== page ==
28 April 2009

UGANDA : Splashing the millions

Sande Bashaija


When Michael Karuiki crossed from Power to Youth Heaters two years ago at an estimated Shs1m, many in the basketball fraternity were ‘stunned’. It was a record transfer at the time – not because the player was joining a small club from a giant side – but the money paid for his signature was unbelievably too much at the time.

Yes, too much for one simple reason: the Federation of Uganda Basketball Associations (Fuba) constitution stipulates that not more than Shs75,000 can change hands for a player joining a Second Division side from the topflight and Shs100,000 for a transfer involving Division One clubs.

Yet the club also took care of Kariuki’s education needs. But the man behind that transfer – Peter Mubanda was never interested in exploiting that clause – he wanted the player, who at the time was the hottest item in Uganda’s basketball. Mubanda has since left Youth Heaters and the club relegated to the lower tier but he seems to have set the trend of splashing millions for players’ signatures.

Now technical director at men’s league champions DMark Power, Mubanda took basketball transfers to another level when he signed former two-time Most Valuable Player (MVP) Norman Blick for Shs20m in January.
In February, Donald Blick followed his brother to Power in a two-year deal worth Shs12m. The Blick brothers rank among Uganda’s best players but raking a combined Shs32m from one team was interpreted by some as a publicity stunt.

Sabuni Kamal, the chief executive director of CK Sports - a sports management company - represented the Blicks as they entered history books as Uganda’s highest earning basketball players.

“Athletes haven’t been getting enough compensation for their efforts. Maybe there has been lack of professionalism,” Kamal, who prefers to call himself super agent, stressed. “Sports is business and all stakeholders including sponsors should know that players deserve to enjoy the benefits of their sweat,” he added.

Before the dust over the Blicks’ transfer could settle, Power pulled off another big one at the beginning of March.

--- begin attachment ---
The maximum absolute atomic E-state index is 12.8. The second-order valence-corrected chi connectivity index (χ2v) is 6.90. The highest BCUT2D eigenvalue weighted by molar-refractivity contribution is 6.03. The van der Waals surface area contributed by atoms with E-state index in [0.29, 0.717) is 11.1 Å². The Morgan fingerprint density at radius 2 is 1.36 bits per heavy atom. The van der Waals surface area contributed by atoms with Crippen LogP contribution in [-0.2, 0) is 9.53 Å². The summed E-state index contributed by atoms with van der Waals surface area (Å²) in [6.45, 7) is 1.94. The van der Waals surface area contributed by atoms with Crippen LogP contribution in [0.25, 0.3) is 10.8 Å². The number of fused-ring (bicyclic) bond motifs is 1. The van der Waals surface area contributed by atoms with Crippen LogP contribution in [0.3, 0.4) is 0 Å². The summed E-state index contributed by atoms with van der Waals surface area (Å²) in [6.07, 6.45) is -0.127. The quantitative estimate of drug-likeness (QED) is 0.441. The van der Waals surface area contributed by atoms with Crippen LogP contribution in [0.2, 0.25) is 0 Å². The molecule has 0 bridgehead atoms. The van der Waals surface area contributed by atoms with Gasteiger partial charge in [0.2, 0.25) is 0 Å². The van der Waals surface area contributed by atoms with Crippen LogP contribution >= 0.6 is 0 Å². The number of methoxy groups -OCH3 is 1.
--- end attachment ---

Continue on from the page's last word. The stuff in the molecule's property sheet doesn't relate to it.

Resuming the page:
Rugby sensation Allan Musoke would be their next acquisition. Although the details of the two-year deal couldn’t be revealed, Musoke is a big asset to the team and should rank high on the salary chart. Much as Power signed a Shs50m sponsorship contract with DMark mobile, settling financial obligations of such player contracts will definitely leave them in a tight situation bearing in mind that they have to represent Uganda on the continent this year.

But the managers at Power have contingency plans. “We have a co-sponsor in Steak Out Restaurant and are still looking for others,” Mubanda stated. As Power took the driving seat in the transfer market, their rivals Falcons were doing their homework.

The six-time league champions, who surrendered the title to Power last year, pulled off the biggest transfer in Uganda’s basketball history when they re-signed Stephen Omony from Seychelles side PSL Hawks.

Omony, arguably Uganda’s most successful basketball player, penned a two-year deal worth Shs72m with his former team last Thursday.

Global crisis
Omony’s quality is unquestionable but for a club that has no sponsor to dish out Shs3m per month to one player is mind-boggling moreover with the uncertainty created by the current global economic crisis.

“It is unfortunate that people world over are worried about how to get money. At Falcons, we are driven by passion. That’s what keeps us aiming for perfection,” Falcons’ patron John Simbwa, said as he welcomed back Omony, who led the team to championships in 1998 and 99. “This is an historic moment for us,” Simbwa, who is believed to have dug into his coffers to pay Omony’s Shs2m sign-on fee.

But such deals never pass without controversy. “We had given Omony a down payment and agreed to give him Shs2.5m per month but its unfortunate Falcons beat us to his signature,” Kyambogo Warriors’ patron Ambrose Tashobya revealed. Omony is ready to refund the money since he got a better deal but the incident obviously infuriated the powers-that-be at Warriors.

“We met and resolved the issue. Our relationship with Omony remains solid,” Tashobya, who desperately tried to halt the player’s move to Falcons, said. Adding; “Such deals are good for our game.”

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